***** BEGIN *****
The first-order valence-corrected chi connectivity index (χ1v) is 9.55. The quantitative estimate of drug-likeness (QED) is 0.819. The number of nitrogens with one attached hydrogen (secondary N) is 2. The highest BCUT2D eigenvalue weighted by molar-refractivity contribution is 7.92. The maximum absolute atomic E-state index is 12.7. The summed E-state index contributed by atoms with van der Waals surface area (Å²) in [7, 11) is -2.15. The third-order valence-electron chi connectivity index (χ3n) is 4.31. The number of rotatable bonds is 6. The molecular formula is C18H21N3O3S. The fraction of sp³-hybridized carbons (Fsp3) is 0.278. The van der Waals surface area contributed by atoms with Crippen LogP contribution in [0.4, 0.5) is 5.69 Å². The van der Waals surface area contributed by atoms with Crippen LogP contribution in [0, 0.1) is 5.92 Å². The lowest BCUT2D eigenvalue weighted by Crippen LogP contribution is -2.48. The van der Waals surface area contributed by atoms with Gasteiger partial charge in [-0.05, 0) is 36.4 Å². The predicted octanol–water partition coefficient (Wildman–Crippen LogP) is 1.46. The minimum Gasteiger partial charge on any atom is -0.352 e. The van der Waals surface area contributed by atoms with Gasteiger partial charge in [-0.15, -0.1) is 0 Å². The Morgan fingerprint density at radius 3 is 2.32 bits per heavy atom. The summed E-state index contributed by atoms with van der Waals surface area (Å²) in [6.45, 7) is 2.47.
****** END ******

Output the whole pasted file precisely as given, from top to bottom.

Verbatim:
The first-order valence-corrected chi connectivity index (χ1v) is 9.55. The quantitative estimate of drug-likeness (QED) is 0.819. The number of nitrogens with one attached hydrogen (secondary N) is 2. The highest BCUT2D eigenvalue weighted by molar-refractivity contribution is 7.92. The maximum absolute atomic E-state index is 12.7. The summed E-state index contributed by atoms with van der Waals surface area (Å²) in [7, 11) is -2.15. The third-order valence-electron chi connectivity index (χ3n) is 4.31. The number of rotatable bonds is 6. The molecular formula is C18H21N3O3S. The fraction of sp³-hybridized carbons (Fsp3) is 0.278. The van der Waals surface area contributed by atoms with Crippen LogP contribution in [0.4, 0.5) is 5.69 Å². The van der Waals surface area contributed by atoms with Crippen LogP contribution in [0, 0.1) is 5.92 Å². The lowest BCUT2D eigenvalue weighted by Crippen LogP contribution is -2.48. The van der Waals surface area contributed by atoms with Gasteiger partial charge in [-0.05, 0) is 36.4 Å². The predicted octanol–water partition coefficient (Wildman–Crippen LogP) is 1.46. The minimum Gasteiger partial charge on any atom is -0.352 e. The van der Waals surface area contributed by atoms with Gasteiger partial charge in [-0.15, -0.1) is 0 Å². The Morgan fingerprint density at radius 3 is 2.32 bits per heavy atom. The summed E-state index contributed by atoms with van der Waals surface area (Å²) in [6.45, 7) is 2.47.